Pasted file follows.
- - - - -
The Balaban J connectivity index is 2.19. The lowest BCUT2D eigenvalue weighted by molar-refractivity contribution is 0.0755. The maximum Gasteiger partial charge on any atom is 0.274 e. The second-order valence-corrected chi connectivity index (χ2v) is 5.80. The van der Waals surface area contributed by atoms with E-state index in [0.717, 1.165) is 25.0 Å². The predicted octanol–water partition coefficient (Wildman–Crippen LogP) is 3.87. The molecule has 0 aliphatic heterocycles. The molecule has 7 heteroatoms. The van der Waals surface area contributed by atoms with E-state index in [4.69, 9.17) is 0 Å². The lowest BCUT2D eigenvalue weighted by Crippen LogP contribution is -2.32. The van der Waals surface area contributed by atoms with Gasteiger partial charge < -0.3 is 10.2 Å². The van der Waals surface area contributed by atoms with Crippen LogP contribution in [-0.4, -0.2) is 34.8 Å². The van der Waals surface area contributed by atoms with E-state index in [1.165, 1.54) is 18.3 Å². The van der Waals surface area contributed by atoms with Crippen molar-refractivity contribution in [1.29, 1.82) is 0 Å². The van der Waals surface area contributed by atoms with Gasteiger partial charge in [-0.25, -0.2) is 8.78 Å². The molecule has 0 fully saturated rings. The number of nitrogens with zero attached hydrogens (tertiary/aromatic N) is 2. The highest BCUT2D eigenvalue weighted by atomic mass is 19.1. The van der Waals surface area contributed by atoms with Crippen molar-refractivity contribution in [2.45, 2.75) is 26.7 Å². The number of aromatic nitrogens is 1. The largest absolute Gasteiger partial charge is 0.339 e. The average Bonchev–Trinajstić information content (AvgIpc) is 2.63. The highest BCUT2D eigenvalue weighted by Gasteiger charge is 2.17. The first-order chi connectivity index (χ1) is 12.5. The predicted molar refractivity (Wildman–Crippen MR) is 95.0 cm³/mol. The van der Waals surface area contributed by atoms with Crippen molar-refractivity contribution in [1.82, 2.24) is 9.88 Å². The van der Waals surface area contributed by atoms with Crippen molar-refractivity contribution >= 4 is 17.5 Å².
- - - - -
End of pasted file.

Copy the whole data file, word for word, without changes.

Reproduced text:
The Balaban J connectivity index is 2.19. The lowest BCUT2D eigenvalue weighted by molar-refractivity contribution is 0.0755. The maximum Gasteiger partial charge on any atom is 0.274 e. The second-order valence-corrected chi connectivity index (χ2v) is 5.80. The van der Waals surface area contributed by atoms with E-state index in [0.717, 1.165) is 25.0 Å². The predicted octanol–water partition coefficient (Wildman–Crippen LogP) is 3.87. The molecule has 0 aliphatic heterocycles. The molecule has 7 heteroatoms. The van der Waals surface area contributed by atoms with E-state index in [4.69, 9.17) is 0 Å². The lowest BCUT2D eigenvalue weighted by Crippen LogP contribution is -2.32. The van der Waals surface area contributed by atoms with Gasteiger partial charge < -0.3 is 10.2 Å². The van der Waals surface area contributed by atoms with Crippen LogP contribution in [-0.4, -0.2) is 34.8 Å². The van der Waals surface area contributed by atoms with E-state index in [1.165, 1.54) is 18.3 Å². The van der Waals surface area contributed by atoms with Crippen molar-refractivity contribution in [1.29, 1.82) is 0 Å². The van der Waals surface area contributed by atoms with Gasteiger partial charge in [-0.25, -0.2) is 8.78 Å². The molecule has 0 fully saturated rings. The number of nitrogens with zero attached hydrogens (tertiary/aromatic N) is 2. The highest BCUT2D eigenvalue weighted by atomic mass is 19.1. The van der Waals surface area contributed by atoms with Crippen molar-refractivity contribution in [2.45, 2.75) is 26.7 Å². The number of aromatic nitrogens is 1. The largest absolute Gasteiger partial charge is 0.339 e. The average Bonchev–Trinajstić information content (AvgIpc) is 2.63. The highest BCUT2D eigenvalue weighted by Gasteiger charge is 2.17. The first-order chi connectivity index (χ1) is 12.5. The predicted molar refractivity (Wildman–Crippen MR) is 95.0 cm³/mol. The van der Waals surface area contributed by atoms with Crippen molar-refractivity contribution in [1.82, 2.24) is 9.88 Å². The van der Waals surface area contributed by atoms with Crippen molar-refractivity contribution >= 4 is 17.5 Å².